Cover stories: Volume 108 Issue 6

The cover image for our new issue was taken by David Cappaert and shows a sweat bee and the blister beetle on the flower of a cutleaf silverpuff (Microseris laciniata). This image relates to the article Experimental shifts in exotic flowering phenology produce strong indirect effects on native plant reproductive success by Waters, Chen & Hille Ris Lambers (2020).

This study found that indirect interactions (between two species, mediated by a third species) are especially likely to be affected by phenological shifting, because interactors may not shift synchronously. Such shifts could change mediating behavior by the intermediary species, affecting the interaction outcome. This research manipulated flowering phenology of exotic plants and found strong effects on seed production by neighboring native plants, probably due to changes in foraging behavior by shared pollinators.

Cover photo: Microseris laciniata, a key nectar and pollen resource at Glacial Heritage, Washington. The sweat bee (Lasioglossum titusi) and the blister beetle (Epicauta sp.) are among the pollinators for this species. Photo: David Cappaert.

As climate changes and flowering phenologies of neighboring forb species shift relative to one another, insects may make new decisions about where to forage. We watched insects foraging in floral neighborhoods that offered a novel suite of floral resources, created by altering the timing of flowering by exotic species.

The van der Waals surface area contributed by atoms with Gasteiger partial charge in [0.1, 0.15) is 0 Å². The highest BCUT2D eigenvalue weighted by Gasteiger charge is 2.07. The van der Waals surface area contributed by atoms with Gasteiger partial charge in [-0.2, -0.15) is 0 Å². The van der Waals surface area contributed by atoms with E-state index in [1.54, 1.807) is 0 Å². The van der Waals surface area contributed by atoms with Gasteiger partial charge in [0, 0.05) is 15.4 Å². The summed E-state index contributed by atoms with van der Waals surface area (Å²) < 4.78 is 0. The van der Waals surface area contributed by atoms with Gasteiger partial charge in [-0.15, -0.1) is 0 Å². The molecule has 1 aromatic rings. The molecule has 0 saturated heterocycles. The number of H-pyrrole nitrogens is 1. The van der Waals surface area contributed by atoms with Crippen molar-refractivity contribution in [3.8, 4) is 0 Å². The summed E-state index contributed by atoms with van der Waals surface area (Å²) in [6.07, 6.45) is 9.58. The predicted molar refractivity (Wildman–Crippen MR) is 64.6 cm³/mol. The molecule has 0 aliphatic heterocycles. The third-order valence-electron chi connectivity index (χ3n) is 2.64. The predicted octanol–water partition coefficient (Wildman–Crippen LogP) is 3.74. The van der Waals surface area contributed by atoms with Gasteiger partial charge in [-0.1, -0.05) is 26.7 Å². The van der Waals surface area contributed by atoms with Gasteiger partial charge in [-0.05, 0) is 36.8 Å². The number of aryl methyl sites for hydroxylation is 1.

If an oxeye daisy (Leucanthemum vulgare) could design an optimal pollen vector … that would be the sweat bee Lasioglossum titusi. Photo: David Cappaert.

As always, the natural history itself – what we see in a meter square in 15 minute increments – is singularly compelling: animals of astonishing beauty displaying intricate behaviors. There are also lots of curious events. The Lasioglossum (bee) in the photo is a common visitor to Microseris; the Epicauta (blister beetle) is more of an oddity. However, on this particular day, at this particular site, the flowers were crowded with beetles displacing the usual pollinators. Surprises like this are routine, and an important part of the payoff for hours spent staring at flowers!

Leaf cutter bees, Megachile, carry pollen on an abdominal brush of hairs, the scopa. Photograph: David Cappaert.

Written by Susan Waters & David Cappaert

All photographs by David Cappaert.

You can read the full article by Waters, Chen & Hille Ris Lambers here: Experimental shifts in exotic flowering phenology produce strong indirect effects on native plant reproductive success.

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